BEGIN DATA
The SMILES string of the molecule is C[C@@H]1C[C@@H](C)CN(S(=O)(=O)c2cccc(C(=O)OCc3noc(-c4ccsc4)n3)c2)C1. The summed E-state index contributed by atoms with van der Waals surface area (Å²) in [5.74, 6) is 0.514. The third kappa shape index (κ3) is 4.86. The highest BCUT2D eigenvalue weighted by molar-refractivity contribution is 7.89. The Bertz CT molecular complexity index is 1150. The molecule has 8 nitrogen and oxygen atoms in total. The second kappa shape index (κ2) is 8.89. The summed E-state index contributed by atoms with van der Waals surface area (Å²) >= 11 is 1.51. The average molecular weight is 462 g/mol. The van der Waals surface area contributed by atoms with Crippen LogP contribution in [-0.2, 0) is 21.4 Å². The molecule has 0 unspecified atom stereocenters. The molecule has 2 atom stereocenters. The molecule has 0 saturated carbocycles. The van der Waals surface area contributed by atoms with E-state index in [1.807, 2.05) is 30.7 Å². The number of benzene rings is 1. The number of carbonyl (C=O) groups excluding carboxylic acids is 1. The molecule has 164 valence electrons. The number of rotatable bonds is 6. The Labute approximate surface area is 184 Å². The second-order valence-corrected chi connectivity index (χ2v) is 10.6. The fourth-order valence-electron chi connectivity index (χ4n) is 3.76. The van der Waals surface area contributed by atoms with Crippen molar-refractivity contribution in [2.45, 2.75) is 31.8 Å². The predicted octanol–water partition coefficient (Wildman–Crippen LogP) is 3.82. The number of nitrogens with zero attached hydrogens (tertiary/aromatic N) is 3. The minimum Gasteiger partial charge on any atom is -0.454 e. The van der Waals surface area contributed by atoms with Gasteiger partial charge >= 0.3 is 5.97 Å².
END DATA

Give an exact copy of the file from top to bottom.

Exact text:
The SMILES string of the molecule is C[C@@H]1C[C@@H](C)CN(S(=O)(=O)c2cccc(C(=O)OCc3noc(-c4ccsc4)n3)c2)C1. The summed E-state index contributed by atoms with van der Waals surface area (Å²) in [5.74, 6) is 0.514. The third kappa shape index (κ3) is 4.86. The highest BCUT2D eigenvalue weighted by molar-refractivity contribution is 7.89. The Bertz CT molecular complexity index is 1150. The molecule has 8 nitrogen and oxygen atoms in total. The second kappa shape index (κ2) is 8.89. The summed E-state index contributed by atoms with van der Waals surface area (Å²) >= 11 is 1.51. The average molecular weight is 462 g/mol. The van der Waals surface area contributed by atoms with Crippen LogP contribution in [-0.2, 0) is 21.4 Å². The molecule has 0 unspecified atom stereocenters. The molecule has 2 atom stereocenters. The molecule has 0 saturated carbocycles. The van der Waals surface area contributed by atoms with E-state index in [1.807, 2.05) is 30.7 Å². The number of benzene rings is 1. The number of carbonyl (C=O) groups excluding carboxylic acids is 1. The molecule has 164 valence electrons. The number of rotatable bonds is 6. The Labute approximate surface area is 184 Å². The second-order valence-corrected chi connectivity index (χ2v) is 10.6. The fourth-order valence-electron chi connectivity index (χ4n) is 3.76. The van der Waals surface area contributed by atoms with Crippen molar-refractivity contribution in [2.45, 2.75) is 31.8 Å². The predicted octanol–water partition coefficient (Wildman–Crippen LogP) is 3.82. The number of nitrogens with zero attached hydrogens (tertiary/aromatic N) is 3. The minimum Gasteiger partial charge on any atom is -0.454 e. The van der Waals surface area contributed by atoms with Gasteiger partial charge >= 0.3 is 5.97 Å².